Stay earthquake safe

A 7.5 Richter earthquake jolted the Hindu Kush region on 26 October 2015, causing widespread destruction and mounting casualties. After the deadly earthquake which jolted Nepal on April 25, the most fatal earthquake of 2015; another high intensity earthquake in the Himalayan region has forced natives into fear and deliberation. More than ten thousand earthquakes have been already recorded in 2015 out of which fifteen earthquakes were of a magnitude above 7 Richter scale. With deadly tremors and equally dangerous aftershocks rattling the Himalayan belt more frequently than ever; we need to be prepared.

Before an earthquake.

If you live in an earthquake prone area, primarily identify safe places within the house, office or school. Locate areas beneath sturdy furniture or against an interior wall, and cover yourself, preventing injuries. Prepare a first aid kit and store critical supplies, backup medications, flashlights and a portable radio among other supplies. Be sure to store enough water for each family member.

During an earthquake.

If you are inside a building structure, during an earthquake, the best practice is to drop down, get under a sturdy table or other furniture and avoid movement. Cover your head and neck because every unsecured object around you could topple, fall, or become airborne, potentially causing serious injury. If you are in the bed, curl up and hold on, covering your head with a pillow. Stay away from windows and doorways and remain inside until shaking stops. Do not try to run outside or around during a severe shaking, because windows, facades and architectural details are often the first parts of the building to collapse.If you are outside, find a clear spot in open and stay away from buildings, power lines, trees or streetlights. If you are in a vehicle, pull over to a clear location and stop, but keep the engine on and stay inside until shaking stops.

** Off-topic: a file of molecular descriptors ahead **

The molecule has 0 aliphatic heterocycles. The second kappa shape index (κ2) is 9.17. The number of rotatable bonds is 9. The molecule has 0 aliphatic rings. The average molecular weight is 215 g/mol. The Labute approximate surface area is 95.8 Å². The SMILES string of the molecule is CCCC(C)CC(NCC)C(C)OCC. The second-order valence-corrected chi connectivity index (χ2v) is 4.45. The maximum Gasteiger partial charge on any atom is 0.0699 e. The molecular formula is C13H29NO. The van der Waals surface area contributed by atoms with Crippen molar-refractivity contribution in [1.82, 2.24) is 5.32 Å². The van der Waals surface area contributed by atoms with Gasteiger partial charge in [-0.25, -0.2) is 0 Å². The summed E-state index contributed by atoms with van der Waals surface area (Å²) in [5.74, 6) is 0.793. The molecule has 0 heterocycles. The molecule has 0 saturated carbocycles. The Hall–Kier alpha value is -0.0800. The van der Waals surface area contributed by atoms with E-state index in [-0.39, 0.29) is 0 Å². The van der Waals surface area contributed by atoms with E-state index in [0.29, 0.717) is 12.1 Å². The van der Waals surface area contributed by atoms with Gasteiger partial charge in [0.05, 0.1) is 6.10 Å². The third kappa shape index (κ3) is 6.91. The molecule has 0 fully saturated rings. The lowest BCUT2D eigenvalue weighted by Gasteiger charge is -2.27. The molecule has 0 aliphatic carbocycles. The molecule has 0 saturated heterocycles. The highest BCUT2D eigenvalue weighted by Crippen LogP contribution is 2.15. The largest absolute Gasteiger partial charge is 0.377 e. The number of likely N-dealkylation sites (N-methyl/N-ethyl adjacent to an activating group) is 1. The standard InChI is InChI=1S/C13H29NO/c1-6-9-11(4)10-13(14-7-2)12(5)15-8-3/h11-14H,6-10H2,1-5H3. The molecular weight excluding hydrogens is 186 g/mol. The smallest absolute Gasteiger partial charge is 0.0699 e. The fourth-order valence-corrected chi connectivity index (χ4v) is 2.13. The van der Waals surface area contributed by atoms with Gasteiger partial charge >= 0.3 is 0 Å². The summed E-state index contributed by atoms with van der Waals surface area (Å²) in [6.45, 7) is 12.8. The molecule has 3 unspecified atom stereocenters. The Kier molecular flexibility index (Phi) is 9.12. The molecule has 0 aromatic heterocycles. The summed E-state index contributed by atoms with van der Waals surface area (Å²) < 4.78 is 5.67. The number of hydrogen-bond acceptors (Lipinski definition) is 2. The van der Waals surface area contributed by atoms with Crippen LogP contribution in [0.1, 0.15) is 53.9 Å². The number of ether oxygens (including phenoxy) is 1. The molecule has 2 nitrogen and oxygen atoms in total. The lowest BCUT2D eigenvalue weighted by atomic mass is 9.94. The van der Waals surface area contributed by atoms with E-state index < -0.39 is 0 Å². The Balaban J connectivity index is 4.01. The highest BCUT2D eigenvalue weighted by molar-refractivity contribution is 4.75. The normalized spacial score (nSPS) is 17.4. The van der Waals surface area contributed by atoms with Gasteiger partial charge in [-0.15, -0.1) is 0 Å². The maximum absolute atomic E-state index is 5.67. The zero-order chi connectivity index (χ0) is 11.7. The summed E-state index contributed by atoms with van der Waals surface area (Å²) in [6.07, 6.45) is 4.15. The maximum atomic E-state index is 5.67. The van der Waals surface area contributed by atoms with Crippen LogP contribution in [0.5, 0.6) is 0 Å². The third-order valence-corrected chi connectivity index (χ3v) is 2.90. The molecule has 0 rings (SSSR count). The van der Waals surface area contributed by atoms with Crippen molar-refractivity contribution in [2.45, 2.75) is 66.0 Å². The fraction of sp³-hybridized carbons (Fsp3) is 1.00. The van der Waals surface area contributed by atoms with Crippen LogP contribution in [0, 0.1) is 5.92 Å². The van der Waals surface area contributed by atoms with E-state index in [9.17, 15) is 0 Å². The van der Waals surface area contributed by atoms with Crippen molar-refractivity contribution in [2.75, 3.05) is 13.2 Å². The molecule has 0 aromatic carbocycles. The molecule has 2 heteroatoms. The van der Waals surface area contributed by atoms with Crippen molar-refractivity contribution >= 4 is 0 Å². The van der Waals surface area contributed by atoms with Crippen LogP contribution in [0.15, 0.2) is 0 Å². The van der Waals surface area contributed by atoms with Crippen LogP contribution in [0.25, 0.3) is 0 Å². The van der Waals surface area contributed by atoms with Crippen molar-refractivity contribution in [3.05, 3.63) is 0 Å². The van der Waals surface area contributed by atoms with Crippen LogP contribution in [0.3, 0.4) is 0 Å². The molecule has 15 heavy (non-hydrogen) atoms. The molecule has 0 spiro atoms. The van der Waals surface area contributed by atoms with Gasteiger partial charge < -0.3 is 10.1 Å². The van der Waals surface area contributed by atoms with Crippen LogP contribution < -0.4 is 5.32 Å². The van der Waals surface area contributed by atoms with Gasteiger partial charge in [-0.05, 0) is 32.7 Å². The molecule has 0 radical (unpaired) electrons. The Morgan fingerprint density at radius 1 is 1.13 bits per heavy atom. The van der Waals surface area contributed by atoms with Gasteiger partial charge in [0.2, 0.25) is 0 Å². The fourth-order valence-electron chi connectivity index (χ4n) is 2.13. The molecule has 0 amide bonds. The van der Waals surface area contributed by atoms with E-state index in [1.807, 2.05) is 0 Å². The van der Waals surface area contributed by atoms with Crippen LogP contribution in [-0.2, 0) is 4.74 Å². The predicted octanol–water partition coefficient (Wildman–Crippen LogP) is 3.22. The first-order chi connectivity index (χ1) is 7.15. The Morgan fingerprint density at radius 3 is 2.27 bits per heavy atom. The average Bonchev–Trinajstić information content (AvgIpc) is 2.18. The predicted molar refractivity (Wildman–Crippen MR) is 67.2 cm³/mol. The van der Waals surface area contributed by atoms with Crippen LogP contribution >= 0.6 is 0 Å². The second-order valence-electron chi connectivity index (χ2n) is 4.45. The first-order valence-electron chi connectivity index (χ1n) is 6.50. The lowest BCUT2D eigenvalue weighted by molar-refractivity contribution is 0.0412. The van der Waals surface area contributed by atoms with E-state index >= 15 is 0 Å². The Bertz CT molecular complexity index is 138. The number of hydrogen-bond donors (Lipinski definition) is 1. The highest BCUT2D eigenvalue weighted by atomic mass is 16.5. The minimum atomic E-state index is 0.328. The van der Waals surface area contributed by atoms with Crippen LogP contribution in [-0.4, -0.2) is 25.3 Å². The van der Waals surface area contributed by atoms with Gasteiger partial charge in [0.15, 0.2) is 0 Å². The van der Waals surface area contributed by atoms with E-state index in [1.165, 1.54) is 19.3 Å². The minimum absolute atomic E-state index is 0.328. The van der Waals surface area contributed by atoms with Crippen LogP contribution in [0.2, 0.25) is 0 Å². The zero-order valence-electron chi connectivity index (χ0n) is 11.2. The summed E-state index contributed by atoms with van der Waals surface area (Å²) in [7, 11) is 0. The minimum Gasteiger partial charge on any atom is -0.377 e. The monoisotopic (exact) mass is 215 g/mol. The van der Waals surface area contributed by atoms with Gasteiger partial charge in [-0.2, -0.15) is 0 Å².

Trapped under debris.

In the worst situation, if you are trapped under debris, try to remain calm and do not panic. Stay stationary as unnecessary movement can cause the debris to move, making it extremely hazardous. Try not to breathe in dust and cover your mouth with a handkerchief or clothing, if possible. If you want rescuers to locate you, tap on a pipe or wall. Avoid shouting as it may cause inhaling dangerous amount of dust.

We are living in a transforming world. Things are changing and beyond human control, so it is imperative that we are cautious and prepared.

About the author

Girish Choudhary, an environmental engineer with 6+ years of industry experience, Girish specialises in Sustainability, Green Buildings, Environmental Impact Assessment. He is actively involved with Planning & Consulting, Coordination, Site Auditing, EHS Management and Control. Some of his key clients include Accenture, DS Group and GYS Vision.

 

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